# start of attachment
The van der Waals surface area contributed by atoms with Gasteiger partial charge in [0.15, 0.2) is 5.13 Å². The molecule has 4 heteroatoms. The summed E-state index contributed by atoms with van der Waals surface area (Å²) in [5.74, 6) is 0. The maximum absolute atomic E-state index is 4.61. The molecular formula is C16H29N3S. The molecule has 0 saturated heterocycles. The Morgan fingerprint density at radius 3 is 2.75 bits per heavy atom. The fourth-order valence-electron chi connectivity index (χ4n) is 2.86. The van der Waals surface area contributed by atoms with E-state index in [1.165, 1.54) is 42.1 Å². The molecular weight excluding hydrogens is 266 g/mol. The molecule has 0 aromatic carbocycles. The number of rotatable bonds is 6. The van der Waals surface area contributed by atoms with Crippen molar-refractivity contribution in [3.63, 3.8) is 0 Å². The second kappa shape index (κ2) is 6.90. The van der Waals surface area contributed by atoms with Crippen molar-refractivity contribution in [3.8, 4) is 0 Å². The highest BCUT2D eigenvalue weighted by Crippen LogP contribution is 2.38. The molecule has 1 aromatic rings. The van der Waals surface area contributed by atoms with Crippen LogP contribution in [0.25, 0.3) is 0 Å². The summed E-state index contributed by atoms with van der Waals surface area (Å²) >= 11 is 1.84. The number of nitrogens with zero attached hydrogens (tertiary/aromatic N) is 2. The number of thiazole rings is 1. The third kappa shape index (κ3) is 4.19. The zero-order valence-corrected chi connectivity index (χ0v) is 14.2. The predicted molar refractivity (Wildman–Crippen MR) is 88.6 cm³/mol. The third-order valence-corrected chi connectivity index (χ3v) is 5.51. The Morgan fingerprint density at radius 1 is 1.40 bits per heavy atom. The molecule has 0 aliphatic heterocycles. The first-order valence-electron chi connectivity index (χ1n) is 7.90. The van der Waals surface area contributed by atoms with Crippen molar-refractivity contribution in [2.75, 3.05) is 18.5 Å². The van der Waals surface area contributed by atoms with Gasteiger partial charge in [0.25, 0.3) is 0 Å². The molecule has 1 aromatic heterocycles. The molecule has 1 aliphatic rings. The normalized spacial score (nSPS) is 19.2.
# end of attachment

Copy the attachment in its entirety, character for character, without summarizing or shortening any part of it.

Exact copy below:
The van der Waals surface area contributed by atoms with Gasteiger partial charge in [0.15, 0.2) is 5.13 Å². The molecule has 4 heteroatoms. The summed E-state index contributed by atoms with van der Waals surface area (Å²) in [5.74, 6) is 0. The maximum absolute atomic E-state index is 4.61. The molecular formula is C16H29N3S. The molecule has 0 saturated heterocycles. The Morgan fingerprint density at radius 3 is 2.75 bits per heavy atom. The fourth-order valence-electron chi connectivity index (χ4n) is 2.86. The van der Waals surface area contributed by atoms with E-state index in [1.165, 1.54) is 42.1 Å². The molecular weight excluding hydrogens is 266 g/mol. The molecule has 0 aromatic carbocycles. The number of rotatable bonds is 6. The van der Waals surface area contributed by atoms with Crippen molar-refractivity contribution in [3.63, 3.8) is 0 Å². The second kappa shape index (κ2) is 6.90. The van der Waals surface area contributed by atoms with Crippen molar-refractivity contribution in [3.8, 4) is 0 Å². The highest BCUT2D eigenvalue weighted by Crippen LogP contribution is 2.38. The molecule has 1 aromatic rings. The van der Waals surface area contributed by atoms with Crippen LogP contribution in [0.25, 0.3) is 0 Å². The summed E-state index contributed by atoms with van der Waals surface area (Å²) >= 11 is 1.84. The number of nitrogens with zero attached hydrogens (tertiary/aromatic N) is 2. The number of thiazole rings is 1. The third kappa shape index (κ3) is 4.19. The zero-order valence-corrected chi connectivity index (χ0v) is 14.2. The predicted molar refractivity (Wildman–Crippen MR) is 88.6 cm³/mol. The third-order valence-corrected chi connectivity index (χ3v) is 5.51. The Morgan fingerprint density at radius 1 is 1.40 bits per heavy atom. The molecule has 0 aliphatic heterocycles. The first-order valence-electron chi connectivity index (χ1n) is 7.90. The van der Waals surface area contributed by atoms with Crippen molar-refractivity contribution in [2.75, 3.05) is 18.5 Å². The van der Waals surface area contributed by atoms with Gasteiger partial charge in [0.25, 0.3) is 0 Å². The molecule has 1 aromatic heterocycles. The molecule has 1 aliphatic rings. The normalized spacial score (nSPS) is 19.2.